Grant funding today is more difficult to obtain than ever before as the number of applicants
keeps rising. The latest report (https://report.nih.gov/success_rates/) by the National Institute of
Health (NIH) revealed that only about 19% of applicants.
The success rate has significantly in the last 15 years –up 33%
The decline in success rates is primarily attributed to the fierce competition, lack of government
funding, and poor grant writing skills.
While we can do nothing about government funds and very little about fierce competition, there
is a lot we can do to improve poor grant writing skills.
We gathered years of experience helping applicants improve their success rates of obtaining NIH
Grant, SBIR Grants, and others.
In this article, we will be sharing quick tips and guidelines on how to successfully apply for NIH
Grant, SBIR Grants, etc.
We understand you might be in a hurry, so we summarized the main points so you can get
maximum for your time with this post.
Let’s get right in, shall we?
General Tips for Writing a Winning Proposal
- Start early and set a schedule
- Target the grant program according to your objectives
- Read carefully the most recent version of the program guidelines
- Use all available resources (colleagues, program officers, granting agencies, grant writing services, etc.)
- Read the funded requests of your colleagues or other projects that have successfully applied for NIH Grant, and SBIR Grants.
- Your proposal must be sufficiently thorough and detailed to maintain the level of interest of the experts.
- Clearly identify your research objectives
- Insist on the originality, innovation, and added value of your research.
- Clearly and persuasively describe the impact of your research.
- Include a schedule
- Demonstrate what you say as much as possible and give references.
- Make sure you have an up-to-date version of your resume in the required format by NIH and SBIR.
- Check if all attachments are included.
Steps in the Preparation of NIH and SBIR.
Preparing a grant application requires a good sense of organization, management of
Time and priorities.
A year before the deadline
- Expand the research file:
- Submit articles for publication;
- For new researchers, publish the results of the thesis;
- Establish collaborations / partnerships.
Four to six months
- Define a research topic.
- Review the literature.
- Formulate a conceptual plan (subject, relevance, methodology,
- Employees, budget).
- Discuss the project with colleagues
Three to four months
- Choose external reviewers such as grant writing services
- Write the first draft.
- Have the draft read by colleagues and external reviewer
- Review the research proposal.
- Complete the request form.
- Complete or update the electronic CV.
- Establish the budget.
- Get quotes for equipment.
- Obtain employee CVs, letters of support, and committed partners.
15 days to a month
Have a complete application reread one last time.
Send the complete application
THE RESEARCH PROPOSAL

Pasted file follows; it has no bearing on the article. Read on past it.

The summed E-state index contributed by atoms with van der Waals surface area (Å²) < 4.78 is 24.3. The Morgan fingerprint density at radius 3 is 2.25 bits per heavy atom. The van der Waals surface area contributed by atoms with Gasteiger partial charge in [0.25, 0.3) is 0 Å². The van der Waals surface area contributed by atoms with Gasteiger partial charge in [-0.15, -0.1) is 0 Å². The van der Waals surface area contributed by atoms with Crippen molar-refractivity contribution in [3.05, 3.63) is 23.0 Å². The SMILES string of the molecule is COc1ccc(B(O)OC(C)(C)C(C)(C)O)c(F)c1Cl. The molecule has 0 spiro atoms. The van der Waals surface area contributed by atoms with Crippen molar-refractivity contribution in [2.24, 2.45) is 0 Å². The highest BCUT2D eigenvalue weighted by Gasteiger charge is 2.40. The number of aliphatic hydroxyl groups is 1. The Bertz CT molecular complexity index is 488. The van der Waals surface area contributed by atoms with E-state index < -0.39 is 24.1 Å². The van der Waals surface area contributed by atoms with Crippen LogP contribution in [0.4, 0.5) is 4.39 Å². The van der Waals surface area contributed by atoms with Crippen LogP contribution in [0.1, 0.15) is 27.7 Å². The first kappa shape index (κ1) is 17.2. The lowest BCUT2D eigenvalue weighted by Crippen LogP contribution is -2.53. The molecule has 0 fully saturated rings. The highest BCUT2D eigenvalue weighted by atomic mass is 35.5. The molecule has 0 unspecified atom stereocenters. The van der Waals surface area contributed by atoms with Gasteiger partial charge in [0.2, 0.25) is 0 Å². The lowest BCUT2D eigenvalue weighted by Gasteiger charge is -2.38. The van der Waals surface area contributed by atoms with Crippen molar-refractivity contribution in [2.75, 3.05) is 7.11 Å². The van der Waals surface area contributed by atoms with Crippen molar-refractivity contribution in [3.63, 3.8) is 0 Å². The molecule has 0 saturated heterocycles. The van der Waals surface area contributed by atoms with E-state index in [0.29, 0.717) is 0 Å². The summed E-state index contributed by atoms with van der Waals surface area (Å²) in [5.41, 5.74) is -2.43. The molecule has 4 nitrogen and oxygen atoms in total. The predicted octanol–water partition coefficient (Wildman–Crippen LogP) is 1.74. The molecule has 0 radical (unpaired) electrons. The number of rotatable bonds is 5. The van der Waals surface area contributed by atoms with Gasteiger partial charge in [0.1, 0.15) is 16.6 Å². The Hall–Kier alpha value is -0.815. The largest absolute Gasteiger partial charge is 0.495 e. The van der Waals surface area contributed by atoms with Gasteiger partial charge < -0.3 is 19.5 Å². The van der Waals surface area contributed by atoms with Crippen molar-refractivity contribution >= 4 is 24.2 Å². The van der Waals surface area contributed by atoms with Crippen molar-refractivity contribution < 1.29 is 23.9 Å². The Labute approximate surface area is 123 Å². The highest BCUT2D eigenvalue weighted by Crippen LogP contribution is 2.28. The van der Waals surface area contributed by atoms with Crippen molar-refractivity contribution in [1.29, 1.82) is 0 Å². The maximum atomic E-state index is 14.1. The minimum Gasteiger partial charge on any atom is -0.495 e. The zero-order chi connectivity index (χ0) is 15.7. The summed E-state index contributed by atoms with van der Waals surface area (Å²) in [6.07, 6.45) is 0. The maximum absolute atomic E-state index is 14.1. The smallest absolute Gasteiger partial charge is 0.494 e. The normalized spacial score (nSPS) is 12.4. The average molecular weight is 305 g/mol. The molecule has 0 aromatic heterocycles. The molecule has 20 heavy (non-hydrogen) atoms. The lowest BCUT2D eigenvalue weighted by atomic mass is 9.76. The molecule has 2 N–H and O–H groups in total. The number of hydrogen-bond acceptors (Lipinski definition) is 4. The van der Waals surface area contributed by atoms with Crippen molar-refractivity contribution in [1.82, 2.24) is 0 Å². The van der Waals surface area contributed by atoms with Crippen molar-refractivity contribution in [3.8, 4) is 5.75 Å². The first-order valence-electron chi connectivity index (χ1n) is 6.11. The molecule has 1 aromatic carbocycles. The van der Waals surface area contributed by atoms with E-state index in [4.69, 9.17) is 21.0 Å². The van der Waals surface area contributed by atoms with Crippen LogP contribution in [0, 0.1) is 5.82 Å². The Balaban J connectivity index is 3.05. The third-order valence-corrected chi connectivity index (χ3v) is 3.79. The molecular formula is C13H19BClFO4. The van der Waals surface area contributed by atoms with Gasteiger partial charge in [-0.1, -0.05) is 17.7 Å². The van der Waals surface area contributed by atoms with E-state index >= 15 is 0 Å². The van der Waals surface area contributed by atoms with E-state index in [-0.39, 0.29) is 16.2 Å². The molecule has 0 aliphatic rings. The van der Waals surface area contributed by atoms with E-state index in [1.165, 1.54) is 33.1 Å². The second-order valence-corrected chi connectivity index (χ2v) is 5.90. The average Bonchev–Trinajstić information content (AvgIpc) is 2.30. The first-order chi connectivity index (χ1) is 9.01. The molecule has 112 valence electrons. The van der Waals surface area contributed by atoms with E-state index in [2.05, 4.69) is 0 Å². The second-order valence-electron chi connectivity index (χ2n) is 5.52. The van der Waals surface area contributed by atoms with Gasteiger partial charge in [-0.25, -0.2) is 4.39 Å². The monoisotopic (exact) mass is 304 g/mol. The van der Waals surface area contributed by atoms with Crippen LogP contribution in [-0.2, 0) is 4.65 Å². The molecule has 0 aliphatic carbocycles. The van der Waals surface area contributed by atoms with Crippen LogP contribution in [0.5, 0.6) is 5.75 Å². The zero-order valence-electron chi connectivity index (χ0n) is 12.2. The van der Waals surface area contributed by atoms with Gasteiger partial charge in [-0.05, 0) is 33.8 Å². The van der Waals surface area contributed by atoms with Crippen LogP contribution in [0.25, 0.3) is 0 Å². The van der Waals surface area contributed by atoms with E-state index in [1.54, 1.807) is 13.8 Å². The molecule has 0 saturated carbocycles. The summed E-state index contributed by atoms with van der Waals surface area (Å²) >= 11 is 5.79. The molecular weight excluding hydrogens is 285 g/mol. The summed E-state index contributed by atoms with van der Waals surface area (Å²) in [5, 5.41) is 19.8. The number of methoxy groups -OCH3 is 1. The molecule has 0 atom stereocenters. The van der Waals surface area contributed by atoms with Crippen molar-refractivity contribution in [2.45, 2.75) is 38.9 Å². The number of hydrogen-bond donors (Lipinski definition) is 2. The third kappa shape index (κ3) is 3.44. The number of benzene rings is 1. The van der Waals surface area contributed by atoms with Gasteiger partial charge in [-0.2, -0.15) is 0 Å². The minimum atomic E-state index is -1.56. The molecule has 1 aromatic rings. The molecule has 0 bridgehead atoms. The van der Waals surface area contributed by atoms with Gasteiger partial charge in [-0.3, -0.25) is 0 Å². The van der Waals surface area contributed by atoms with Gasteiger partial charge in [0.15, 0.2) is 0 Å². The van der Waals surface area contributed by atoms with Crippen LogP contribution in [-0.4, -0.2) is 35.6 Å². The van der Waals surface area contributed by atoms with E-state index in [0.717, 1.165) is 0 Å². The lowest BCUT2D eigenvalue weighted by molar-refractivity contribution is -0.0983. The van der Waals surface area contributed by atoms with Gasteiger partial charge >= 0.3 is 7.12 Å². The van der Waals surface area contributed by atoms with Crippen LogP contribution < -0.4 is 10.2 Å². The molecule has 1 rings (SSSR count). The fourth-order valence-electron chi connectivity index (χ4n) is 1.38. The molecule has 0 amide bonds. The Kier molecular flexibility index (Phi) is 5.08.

- Follow the guidelines of the granting agency to the letter (number of pages, size,
characters, font, margins, spacing)
- If you use abbreviations, define them the first time and keep them for the rest of the
document without exception.
- Make reading easier with titles, subtitles, numbering or bullets
- Use capital letters, bold, italics and underlines where necessary to highlight key
- Avoid presentation devices (frequent font changes, excessive color use, etc.)
- If allowed, use figures, tables, diagrams.
- Have the final version proofread for correction of typographical and grammatical errors by a colleague or a grant writing service
- Be convincing: transmit a positive image of your team and your work;
- Be explicit: do not leave any ambiguity;
- Be clear: say exactly what you want to say. Avoid unnecessary synonyms;
- Be concise: present your project in a minimum of words;
- Be specific: give facts rather than vague statements;
- Be impartial: remain neutral and objective;
- Be consistent: systematically organize your ideas and demonstrations;
- Be simple: avoid overly complex sentences and syntax;
- Adopt a living style: vary the structure of the sentences. Do not hesitate to formulate questions that challenge the reader.
The title of the project is very important:
• It gives the first impression;
• It must be descriptive, relevant, and short.
The summary is usually written at the end, once the body of the application has been finalized:
- It must quickly convey the importance and relevance of the research.
- The chair of the committee uses it to direct the request to the lead assessors;
- It is a brief and precise but complete description of the proposal, including the general objectives, specific objectives, methodology, and expected results.
- It must be understood by experts and by non-specialists;
- In some cases, this is the only part of the proposal that is read by all members of the committee.
A detailed description of the project
Each research funding agency has its own content requirements and the presentation of the
detailed description. However, the following are required in most grant programs and will